Revealed: Drug houses in your neighbourhood
Police have uncovered alleged meth labs and grow houses close to schools and junior sports clubs this year, as criminals attempted to cash in during COVID-19.
Drug production in suburban homes has increased at such a rate that professional chemical cleaning companies have warned any tenants moving into a rental to get the property tested for drug residue contamination.
Hundreds of cannabis plants and meth labs capable of producing millions of dollars worth of the harmful drug have been found across the state, from the far north to the NSW border.
The Courier-Mail can today reveal the map of Queensland's alleged drug house hot spots in 2020.
LOCATIONS OF ALLEGED DRUG HOUSES
These include a hydroponic cannabis production system that was allegedly seized metres from Holy Cross Primary School at Trinity Park, north of Cairns.
Also found was an alleged meth lab with links to the Mongols found within metres of the Jimboomba Soccer Club, south of Brisbane.
"Police have seen a range of locations and environments used to grow cannabis or produce methamphetamine locally, with productions varying in size and set up," a police spokeswoman said.
"In the case of clan labs, detections continue to decline across the state, which can be attributed in part to the importation of drugs from overseas and ongoing policing strategies."
Among the discoveries this year was a sophisticated underground cannabis crop allegedly discovered on the Gold Coast in January, along with an alleged meth lab found in an abandoned shed in Mackay following a grass fire nearby.
Police have praised the public for coming forward with crucial information that has paved the way for detections and arrests.
"It is important to acknowledge that many of these detections across the state are based on information provided to Crime Stoppers and Policelink direct from the public," the spokeswoman said.
"The community provides an important role in this respect, identifying suspicious activities, odours and persons."
According to two separate meth lab cleaners, the number of precautionary tests for drugs and cleans are rising.
Meth Lab Cleaners Australia manager Brodie Witon said there are no particular hot spots on the southeast but rather calls come from all over, with reports coming for a variety of reasons.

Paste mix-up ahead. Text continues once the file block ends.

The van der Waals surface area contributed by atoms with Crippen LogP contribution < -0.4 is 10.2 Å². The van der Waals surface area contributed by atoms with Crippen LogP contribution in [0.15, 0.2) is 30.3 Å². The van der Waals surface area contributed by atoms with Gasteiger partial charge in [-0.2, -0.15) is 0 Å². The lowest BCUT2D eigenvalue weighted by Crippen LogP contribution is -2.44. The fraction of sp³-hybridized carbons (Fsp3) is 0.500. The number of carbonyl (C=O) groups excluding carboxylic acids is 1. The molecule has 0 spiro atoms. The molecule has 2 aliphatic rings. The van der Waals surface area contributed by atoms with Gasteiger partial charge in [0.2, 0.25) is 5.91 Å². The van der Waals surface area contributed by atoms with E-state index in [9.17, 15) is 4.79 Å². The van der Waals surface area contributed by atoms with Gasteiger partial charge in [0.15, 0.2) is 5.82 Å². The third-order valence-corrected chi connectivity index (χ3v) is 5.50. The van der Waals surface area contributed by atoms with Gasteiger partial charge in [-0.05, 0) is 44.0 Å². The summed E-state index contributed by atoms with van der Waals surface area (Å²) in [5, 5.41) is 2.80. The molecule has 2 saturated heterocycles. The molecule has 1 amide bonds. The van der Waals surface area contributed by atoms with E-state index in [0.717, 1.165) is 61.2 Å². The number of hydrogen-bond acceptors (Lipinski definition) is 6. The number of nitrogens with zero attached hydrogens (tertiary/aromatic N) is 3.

"Whether it may have been people living there who are known drug users or a lot of police interactions or there are people who are renting properties who are feeling nauseous, sick and get rashes," Ms Witon said.
Ms Witon said a house was considered uninhabitable if there was over 0.5µg of methamphetamine residue contamination per 100 sq cm, she has cleaned properties with up to 300µg.
DunRite Decon's Steve Annells said there were different characteristics that came with the higher-levels houses.
"A lot of the time you'll find the house is a mess, then the second level is when addicts become complacent and throw hygiene out the window, there might be a hole in the wall," Mr Annells said.
"The third is you'll find rusty door hinges and metal and maybe some discolouration."
POLICE: HOW TO SPOT A DRUG HOUSE ON YOUR STREET
* Items of a suspicious nature including improvised heating and cooling mechanisms
* Other used materials (cold and flu packets, empty pseudoephedrine blister strips, gas cylinders or butane fuel cans, stained coffee filters, pH testers or test strips, water pumps) surrounding a property
* An unusual chemical smell
* Plastic containers (with or without chemical labels) at the premises
* Laboratory glassware being carried into a premises or present at a premises
* Fan or pump type noise coming from the premises
* Residents never putting their rubbish out or burning their rubbish
* Little or no traffic at a residence during the day but frequent traffic late at night or at odd hours
* Windows blackened out or extra effort to ensure windows and doors are covered or reinforced
* Evidence of unusual electrical work surrounding the premises
* Noticeable hoses and pipes near windows or doors
* Installation of extractor fans (especially in garages/sheds)
* Recently rented premises where residents are rarely there
* A new tenant willing to pay rent months in advance using only cash
* New rental applicants who try to avoid background checks
* Chemical/reaction waste
Originally published as Revealed: Drug houses in your neighbourhood